This legislation has four Democratic cosponsors. Sen. Murray acknowledges that this bill likely won’t pass the GOP-controlled Senate. However, in an October 24, 2019 interview, she also told the Kitsap Sun that there are lawmakers of both parties who are interested in halting the border wall funding and returning it to the military projects it was taken from.
Of Note: After President Trump’s emergency declaration at the southern border in February 2019, Secretary of Defense Mark Esper announced that $3.6 billion dollars of appropriated military construction funds would be diverted to pay for the President’s border wall in 11 projects in San Diego, California; El Paso, Texas; Yuma, Arizona; and other areas. To do this, Secretary Esper invoked the “2808 authority,” which allows the president to reprogram unspent funds that Congress has already appropriated for specific military projects.
This decision affects 127 military construction projects in 26 states and territories. According to a list obtained by NPR, some of the domestic projects include:
- Some funding for the Military Academy at West Point;
- $10 million of funding for Virginia’s Cyber Operations Facility at Joint Base Langley-Eustis;
- Over $26 million for the Navy Ships Maintenance Facility in Portsmouth, New Hampshire; and
- Over $41 million for projects to replace hazardous materials warehouses in Norfolk, Virginia and Portsmouth, New Hampshire.
In response to the decision, Senate Minority Leader Chuck Shumer (D-NY) called the decision “a slap in the face to the members of the armed forces who serve our country that President Trump is willing to cannibalize already allocated military funding to boost his own ego and for a wall he promised Mexico would pay to build.” Sen. Schumer added that Trump was trying to “usurp Congress's exclusive power of the purse and loot vital funds from our military."
House Speaker Nancy Pelosi (D-CA) expressed concerns that the decision would affect national security, saying, “My view of it is that stealing money from military construction, at home and abroad, will undermine our national security, quality of life and morale of our troops, and that indeed makes America less safe.”
Sen. Martha McSally (R-AZ), whose home district will lose $30 million in project funds for a ground transport building at Fort Huachuca, downplayed the funding loss. She said it’s a small fraction of the overall $3.6 billion, and that the diversion is needed for national security. She also pointed out that the money could be backfilled in other spending legislation. Ultimately, McSally argued, “We need to secure our border and protect our military; we can and should do both.”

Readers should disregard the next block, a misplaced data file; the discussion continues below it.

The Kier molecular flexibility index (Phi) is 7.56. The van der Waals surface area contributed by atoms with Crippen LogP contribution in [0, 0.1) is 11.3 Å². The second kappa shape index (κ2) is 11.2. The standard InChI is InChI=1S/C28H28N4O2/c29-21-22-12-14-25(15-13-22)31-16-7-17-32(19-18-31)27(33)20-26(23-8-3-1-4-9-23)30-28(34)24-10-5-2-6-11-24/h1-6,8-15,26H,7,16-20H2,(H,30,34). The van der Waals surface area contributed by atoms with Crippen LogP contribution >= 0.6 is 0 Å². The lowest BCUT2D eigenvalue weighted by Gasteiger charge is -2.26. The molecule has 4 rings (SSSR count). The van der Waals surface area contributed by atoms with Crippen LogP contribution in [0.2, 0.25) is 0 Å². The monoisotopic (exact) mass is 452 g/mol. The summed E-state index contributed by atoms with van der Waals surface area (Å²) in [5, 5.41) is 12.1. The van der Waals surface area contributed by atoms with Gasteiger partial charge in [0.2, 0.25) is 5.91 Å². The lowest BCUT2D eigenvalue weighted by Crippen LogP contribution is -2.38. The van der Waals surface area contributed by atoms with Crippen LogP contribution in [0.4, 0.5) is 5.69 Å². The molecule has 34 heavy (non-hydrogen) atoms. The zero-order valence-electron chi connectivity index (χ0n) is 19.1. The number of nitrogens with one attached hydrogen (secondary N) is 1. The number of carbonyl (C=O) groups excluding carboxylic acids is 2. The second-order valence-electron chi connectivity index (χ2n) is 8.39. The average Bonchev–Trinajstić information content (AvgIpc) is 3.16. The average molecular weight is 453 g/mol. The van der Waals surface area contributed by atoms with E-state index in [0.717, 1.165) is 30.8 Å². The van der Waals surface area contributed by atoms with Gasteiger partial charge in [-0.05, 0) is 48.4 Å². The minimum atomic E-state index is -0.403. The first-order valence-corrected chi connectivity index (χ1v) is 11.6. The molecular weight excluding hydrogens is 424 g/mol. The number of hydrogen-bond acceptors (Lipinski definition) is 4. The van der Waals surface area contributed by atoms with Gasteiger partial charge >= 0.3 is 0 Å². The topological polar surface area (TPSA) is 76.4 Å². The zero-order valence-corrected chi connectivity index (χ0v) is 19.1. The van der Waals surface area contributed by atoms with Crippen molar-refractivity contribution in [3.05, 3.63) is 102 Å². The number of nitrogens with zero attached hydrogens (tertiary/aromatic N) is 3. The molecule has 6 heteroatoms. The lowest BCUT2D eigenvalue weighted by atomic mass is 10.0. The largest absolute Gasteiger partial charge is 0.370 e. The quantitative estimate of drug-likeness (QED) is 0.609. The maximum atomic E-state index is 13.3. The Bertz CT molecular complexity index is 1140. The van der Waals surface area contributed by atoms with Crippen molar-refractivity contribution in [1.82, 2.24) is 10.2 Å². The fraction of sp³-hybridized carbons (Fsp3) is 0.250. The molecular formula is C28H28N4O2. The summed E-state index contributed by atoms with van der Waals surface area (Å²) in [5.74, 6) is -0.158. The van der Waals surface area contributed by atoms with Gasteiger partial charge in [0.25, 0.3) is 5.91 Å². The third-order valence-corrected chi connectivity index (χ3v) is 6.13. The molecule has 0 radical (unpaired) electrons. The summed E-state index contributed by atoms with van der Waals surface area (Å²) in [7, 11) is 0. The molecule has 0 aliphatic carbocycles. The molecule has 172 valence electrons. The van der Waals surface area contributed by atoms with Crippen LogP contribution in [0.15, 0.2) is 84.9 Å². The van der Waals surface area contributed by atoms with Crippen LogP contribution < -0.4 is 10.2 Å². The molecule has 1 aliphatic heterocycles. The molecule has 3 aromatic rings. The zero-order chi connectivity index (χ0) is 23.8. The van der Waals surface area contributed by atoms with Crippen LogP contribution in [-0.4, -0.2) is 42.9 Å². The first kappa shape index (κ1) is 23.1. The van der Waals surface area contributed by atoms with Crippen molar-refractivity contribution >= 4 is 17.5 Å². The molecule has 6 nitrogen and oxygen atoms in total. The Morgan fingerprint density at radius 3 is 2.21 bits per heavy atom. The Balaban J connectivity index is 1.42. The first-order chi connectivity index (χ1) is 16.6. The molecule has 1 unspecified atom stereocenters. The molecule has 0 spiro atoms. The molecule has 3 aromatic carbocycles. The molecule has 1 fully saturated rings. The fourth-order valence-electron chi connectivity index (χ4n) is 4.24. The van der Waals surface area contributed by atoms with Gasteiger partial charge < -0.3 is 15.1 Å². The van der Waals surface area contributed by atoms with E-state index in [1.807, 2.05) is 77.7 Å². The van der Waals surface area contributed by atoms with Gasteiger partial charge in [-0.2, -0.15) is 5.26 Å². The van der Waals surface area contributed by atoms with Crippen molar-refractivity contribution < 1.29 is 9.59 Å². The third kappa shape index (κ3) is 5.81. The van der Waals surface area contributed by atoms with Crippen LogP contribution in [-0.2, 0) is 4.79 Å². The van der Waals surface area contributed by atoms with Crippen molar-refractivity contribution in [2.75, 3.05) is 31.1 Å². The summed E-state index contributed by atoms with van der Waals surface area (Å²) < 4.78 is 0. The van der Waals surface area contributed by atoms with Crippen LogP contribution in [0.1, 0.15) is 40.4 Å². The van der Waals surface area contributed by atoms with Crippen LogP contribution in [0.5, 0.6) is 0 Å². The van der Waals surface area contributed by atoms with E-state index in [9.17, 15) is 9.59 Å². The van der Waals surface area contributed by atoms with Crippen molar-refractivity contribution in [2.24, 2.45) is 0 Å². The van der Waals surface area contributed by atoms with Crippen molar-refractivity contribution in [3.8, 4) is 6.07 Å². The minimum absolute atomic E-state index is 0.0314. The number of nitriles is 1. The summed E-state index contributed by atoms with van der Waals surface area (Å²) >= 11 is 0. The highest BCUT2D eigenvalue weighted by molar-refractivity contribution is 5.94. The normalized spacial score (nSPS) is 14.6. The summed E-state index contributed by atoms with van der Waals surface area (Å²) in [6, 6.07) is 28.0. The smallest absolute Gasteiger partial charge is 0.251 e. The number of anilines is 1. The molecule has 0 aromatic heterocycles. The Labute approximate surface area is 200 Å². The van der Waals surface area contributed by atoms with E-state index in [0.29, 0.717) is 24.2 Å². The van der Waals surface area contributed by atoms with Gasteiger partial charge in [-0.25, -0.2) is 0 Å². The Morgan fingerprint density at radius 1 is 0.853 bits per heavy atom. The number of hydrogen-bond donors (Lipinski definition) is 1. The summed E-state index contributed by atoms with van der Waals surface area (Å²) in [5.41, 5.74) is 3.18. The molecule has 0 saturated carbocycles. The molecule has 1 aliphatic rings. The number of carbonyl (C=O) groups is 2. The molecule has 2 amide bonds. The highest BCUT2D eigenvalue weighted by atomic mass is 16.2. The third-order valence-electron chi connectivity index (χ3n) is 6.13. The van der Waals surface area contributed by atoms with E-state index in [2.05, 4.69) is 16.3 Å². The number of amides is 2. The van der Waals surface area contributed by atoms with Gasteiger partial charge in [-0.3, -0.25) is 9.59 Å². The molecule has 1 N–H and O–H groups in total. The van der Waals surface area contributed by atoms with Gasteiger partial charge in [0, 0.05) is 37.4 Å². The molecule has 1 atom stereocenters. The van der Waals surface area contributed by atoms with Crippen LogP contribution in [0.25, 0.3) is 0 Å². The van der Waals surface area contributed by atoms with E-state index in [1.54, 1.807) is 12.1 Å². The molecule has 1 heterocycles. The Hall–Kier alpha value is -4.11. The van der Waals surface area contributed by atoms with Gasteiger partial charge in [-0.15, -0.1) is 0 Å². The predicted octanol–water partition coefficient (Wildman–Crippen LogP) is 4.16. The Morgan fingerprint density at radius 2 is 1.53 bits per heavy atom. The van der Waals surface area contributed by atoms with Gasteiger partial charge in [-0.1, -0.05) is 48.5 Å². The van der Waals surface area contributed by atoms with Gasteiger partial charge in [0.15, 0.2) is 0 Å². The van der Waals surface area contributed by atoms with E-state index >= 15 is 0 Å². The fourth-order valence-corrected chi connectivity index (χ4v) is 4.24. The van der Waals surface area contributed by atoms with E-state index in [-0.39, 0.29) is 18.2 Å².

In July 2019, the Supreme Court overturned an appellate decision and ruled that the Trump administration could tap money to proceed with wall construction while litigation against the wall itself proceeds. In that ruling, the Court said that the groups challenging the administration didn’t have the legal right to do so; this was viewed as an indication that the Court’s conservative majority will eventually side with the administration on the issue of the wall.
The Washington state attorney general sued the Trump administration over the revocation of funds for a project at Naval Base Kitsap-Bangor in Bangor, Washington. The base had been slated to receive $88.9 million in funding to build a new pier to dock Coast Guard vessels that protect the military’s Trident ballistic missile submarines.
On October 31, 2019, the Senate failed to advance a defense spending bill for 2020 due to partisan differences over the president’s use of military funding for the border wall. The spending package — which includes spending for the Depts. Of Defense (DOD), Labor (DOL), and Health and Human Services (HHS) — failed on a 51-41 procedural vote (it needed 60 votes to pass).
Sen. Patrick Leahy (D-VT), the top Democrat on the Senate Appropriations Committee, said Democrats’ opposition stemmed from concerns over shortchanging domestic programs and shifting defense spending away from military construction projects in favor of President Trump’s southern border wall. Calling Trump’s efforts to shift funds a “cash grab,” Sen. Leahy said, “We oppose this bill because we are fighting to protect funding for the men and women in uniform.”
In return, Senate Majority Leader Mitch McConnell (R-KY) accused Democrats of being too preoccupied with the presidential impeachment inquiry to fund the military. In a Senate floor speech, he said, “Washington Democrats have talked up a storm in recent days, criticizing the Trump administration’s approach to Syria and the Middle East. Lots of talk. But apparently they are not concerned enough about the Middle East and fighting ISIS to actually vote for the funding that keeps those missions going.”
Summary by Lorelei Yang(Photo Credit: iStockphoto.com / Michael Vi)